If you spend enough time in your car, it starts to feel like a second home. But, sometimes, during long or imperative journeys, it is even necessary to sleep in your car.
Why sleep in your car? People do it when traveling to save the price of hotel rooms. They do this for long stays or to save money on rent. But also if they feel too tired to drive. But many experts have discovered many more important benefits of sleeping in the car, related to the freedom it provides.
Sleeping in your car: What you need to know
Sleeping in your car isn't always comfortable or convenient, but it can be done. Wondering how to sleep in your car? Let's first address a legal and fundamental question
Sleeping in your car: The law
- A l'international
Cities in federal states and some countries are increasingly banning sleeping in vehicles, primarily to address homelessness in particular areas. In the United States, for example, 81 cities banned sleeping in your car in 2014, which is a 199% increase in cities banning sleeping in your car from 2011. Since no one wants to wake up to the sound of a police baton hitting the car window, we recommend that you check local laws to see if this is allowed.
In Los Angeles, for example, it was illegal to sleep in your car until 2014. A federal court struck down the 31-year-old law, saying it discriminated against poor or homeless people. The practice is also legal in other high-rent cities like New York and San Francisco (during specified hours). Several states allow overnight parking at rest stops, but the majority do not.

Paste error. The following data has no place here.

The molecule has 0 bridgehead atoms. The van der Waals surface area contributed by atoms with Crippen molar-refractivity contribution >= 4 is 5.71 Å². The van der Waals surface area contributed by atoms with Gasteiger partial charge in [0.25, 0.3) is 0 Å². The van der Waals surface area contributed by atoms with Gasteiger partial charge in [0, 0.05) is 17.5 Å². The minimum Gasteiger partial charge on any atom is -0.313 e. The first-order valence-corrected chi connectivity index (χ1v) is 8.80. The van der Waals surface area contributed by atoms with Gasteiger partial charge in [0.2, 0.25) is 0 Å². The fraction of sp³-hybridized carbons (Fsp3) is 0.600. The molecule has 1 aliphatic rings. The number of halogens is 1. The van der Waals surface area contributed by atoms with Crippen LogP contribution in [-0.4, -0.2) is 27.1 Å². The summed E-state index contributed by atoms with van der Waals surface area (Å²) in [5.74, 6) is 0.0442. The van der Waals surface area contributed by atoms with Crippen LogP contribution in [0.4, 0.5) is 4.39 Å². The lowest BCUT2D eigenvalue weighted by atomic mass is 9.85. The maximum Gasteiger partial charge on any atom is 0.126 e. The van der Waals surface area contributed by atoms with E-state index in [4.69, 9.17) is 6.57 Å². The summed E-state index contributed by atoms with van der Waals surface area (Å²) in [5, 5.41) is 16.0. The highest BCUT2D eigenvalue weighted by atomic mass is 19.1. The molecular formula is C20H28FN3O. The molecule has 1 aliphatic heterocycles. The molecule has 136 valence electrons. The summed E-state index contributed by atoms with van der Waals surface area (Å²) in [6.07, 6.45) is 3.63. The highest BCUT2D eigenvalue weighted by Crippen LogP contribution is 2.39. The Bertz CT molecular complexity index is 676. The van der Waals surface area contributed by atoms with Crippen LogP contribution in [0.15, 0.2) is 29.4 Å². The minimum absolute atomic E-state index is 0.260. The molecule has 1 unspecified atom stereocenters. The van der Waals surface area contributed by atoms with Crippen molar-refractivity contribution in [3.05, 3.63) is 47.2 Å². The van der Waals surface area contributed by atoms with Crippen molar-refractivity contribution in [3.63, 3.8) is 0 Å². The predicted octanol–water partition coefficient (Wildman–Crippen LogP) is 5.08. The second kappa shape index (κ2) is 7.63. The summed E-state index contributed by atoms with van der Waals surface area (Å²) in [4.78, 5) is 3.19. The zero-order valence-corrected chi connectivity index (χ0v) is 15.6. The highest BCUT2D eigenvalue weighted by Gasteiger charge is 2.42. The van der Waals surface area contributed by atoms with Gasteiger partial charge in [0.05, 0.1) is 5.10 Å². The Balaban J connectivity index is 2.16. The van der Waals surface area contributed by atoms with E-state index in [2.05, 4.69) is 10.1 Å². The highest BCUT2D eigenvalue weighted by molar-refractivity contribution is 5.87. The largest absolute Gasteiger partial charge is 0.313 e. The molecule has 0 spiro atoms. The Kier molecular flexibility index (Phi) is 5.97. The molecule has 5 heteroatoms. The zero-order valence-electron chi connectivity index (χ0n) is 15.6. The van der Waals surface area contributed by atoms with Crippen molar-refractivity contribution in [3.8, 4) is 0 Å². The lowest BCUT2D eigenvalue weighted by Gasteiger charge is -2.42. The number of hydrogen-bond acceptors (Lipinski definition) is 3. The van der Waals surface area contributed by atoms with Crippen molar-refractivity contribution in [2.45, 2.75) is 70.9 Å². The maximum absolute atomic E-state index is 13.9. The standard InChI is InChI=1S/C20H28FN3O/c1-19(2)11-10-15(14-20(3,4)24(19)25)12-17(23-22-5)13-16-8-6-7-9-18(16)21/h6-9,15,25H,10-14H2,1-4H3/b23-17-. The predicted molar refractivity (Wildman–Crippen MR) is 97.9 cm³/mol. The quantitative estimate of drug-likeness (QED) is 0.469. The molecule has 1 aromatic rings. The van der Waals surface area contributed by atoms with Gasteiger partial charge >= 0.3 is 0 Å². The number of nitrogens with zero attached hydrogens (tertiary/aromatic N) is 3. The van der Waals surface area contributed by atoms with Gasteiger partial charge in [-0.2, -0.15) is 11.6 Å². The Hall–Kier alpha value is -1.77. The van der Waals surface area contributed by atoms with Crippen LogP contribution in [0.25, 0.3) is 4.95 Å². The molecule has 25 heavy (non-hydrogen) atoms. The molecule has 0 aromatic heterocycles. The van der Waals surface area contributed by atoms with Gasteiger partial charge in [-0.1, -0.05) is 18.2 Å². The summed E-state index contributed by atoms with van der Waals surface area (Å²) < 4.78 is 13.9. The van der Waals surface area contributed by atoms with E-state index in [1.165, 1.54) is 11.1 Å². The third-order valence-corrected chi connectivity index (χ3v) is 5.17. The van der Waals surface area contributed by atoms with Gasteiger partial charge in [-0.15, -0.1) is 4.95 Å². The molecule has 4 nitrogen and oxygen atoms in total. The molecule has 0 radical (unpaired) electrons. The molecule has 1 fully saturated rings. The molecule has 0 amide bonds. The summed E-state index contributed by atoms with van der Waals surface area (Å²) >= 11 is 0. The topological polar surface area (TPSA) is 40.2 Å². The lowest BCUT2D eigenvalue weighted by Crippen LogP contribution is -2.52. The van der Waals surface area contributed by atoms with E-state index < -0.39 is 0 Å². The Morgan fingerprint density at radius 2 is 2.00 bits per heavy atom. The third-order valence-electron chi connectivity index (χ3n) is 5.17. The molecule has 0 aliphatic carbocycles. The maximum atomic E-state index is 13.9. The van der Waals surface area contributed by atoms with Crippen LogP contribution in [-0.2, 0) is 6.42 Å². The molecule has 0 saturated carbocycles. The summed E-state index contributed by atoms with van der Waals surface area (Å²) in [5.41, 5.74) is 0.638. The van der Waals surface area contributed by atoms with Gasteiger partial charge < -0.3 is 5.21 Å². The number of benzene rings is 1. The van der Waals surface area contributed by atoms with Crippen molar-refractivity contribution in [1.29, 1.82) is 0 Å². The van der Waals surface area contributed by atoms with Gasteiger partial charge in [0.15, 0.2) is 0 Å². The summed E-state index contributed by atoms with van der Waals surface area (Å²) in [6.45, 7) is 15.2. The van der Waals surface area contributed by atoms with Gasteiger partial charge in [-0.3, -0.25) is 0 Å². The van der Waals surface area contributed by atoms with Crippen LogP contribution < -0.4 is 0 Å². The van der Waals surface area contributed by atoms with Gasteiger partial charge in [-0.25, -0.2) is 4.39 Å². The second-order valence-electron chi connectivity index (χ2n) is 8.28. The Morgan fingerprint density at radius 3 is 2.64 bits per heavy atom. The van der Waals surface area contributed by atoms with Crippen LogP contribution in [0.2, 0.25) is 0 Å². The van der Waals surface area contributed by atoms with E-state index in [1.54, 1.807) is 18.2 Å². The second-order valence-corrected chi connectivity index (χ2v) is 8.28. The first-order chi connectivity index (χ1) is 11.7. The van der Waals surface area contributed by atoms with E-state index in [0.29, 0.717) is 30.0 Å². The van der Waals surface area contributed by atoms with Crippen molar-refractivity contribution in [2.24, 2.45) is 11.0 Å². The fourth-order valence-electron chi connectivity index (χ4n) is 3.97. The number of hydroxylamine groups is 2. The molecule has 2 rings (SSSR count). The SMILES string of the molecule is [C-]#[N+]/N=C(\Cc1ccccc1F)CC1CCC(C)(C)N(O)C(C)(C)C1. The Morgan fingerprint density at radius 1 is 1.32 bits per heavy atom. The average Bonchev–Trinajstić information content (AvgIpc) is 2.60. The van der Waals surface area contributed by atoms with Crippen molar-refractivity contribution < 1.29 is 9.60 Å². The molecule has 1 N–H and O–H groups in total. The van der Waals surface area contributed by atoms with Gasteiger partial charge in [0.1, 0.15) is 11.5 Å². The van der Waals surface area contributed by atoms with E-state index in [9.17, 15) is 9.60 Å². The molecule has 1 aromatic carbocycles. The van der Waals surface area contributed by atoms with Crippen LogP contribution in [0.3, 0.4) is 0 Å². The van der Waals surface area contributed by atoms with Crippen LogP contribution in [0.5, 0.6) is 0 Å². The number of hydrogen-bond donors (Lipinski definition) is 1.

- Sleeping in your car in France
In France, the law allows you to sleep in your car. However, if you are drunk and your location shows that you have recently driven you are illegal unless you prove you have not driven.
Sleeping in your car: Danger?
Most criminals probably won't target someone sleeping in a car. Nevertheless, you may feel vulnerable if you are in town. Veterans who sleep in the car suggest two ways to protect themselves. The first is camouflage: tinted windows, covers or tarps, And even stack things around you.
The other is to choose a safe place. Don't pull over to the far corner of a deserted rest area or park on the side of a road. Instead, it is better to park on a supermarket car park or another department store, in a church car park or in a nice neighborhood residential area where there are many other cars parked on the street.
There are hidden dangers to sleeping in your car. Maria Fernandes, a 32-year-old woman from New Jersey, worked three separate jobs at three Dunkin' Donuts, slept in her Kia Sportage between work hours. One night in 2014, The New York Times reported, a rear gas tank tipped over, filling the car with fumes that killed Fernandes in his sleep. Sleep in your car with the engine running can also cause the car to fill up with carbon monoxide mortel.
Tips for sleeping in the car
First, determine where you will go. Instead of trying to get comfortable in a reclined front seat or a rear seat that's too narrow, try folding the rear seats down and sleeping with most of your body in the trunk, you can also opt for an inflatable mattress which will make sleeping easier. It is important to close the windows or the sunroof for ventilation.
Larger vehicles allow for a more comfortable night's sleep, but you don't need a gigantic SUV or full-size pickup truck. A man interviewed by Business Insider says he sleeps in a tiny Honda Fit on the streets of New York. (The Fit, small as it is, has a surprising amount of cargo space when the rear seats are folded down.) He uses the gym to shower and store his clothes, and he advises getting two essentials : extra batteries for your mobile phone and a car charging cable.
Protect yourself from the outside elements. The insulation of a car is weak, however all you need is a night mask to block out the light and noise-canceling headphones to avoid being disturbed by the noise.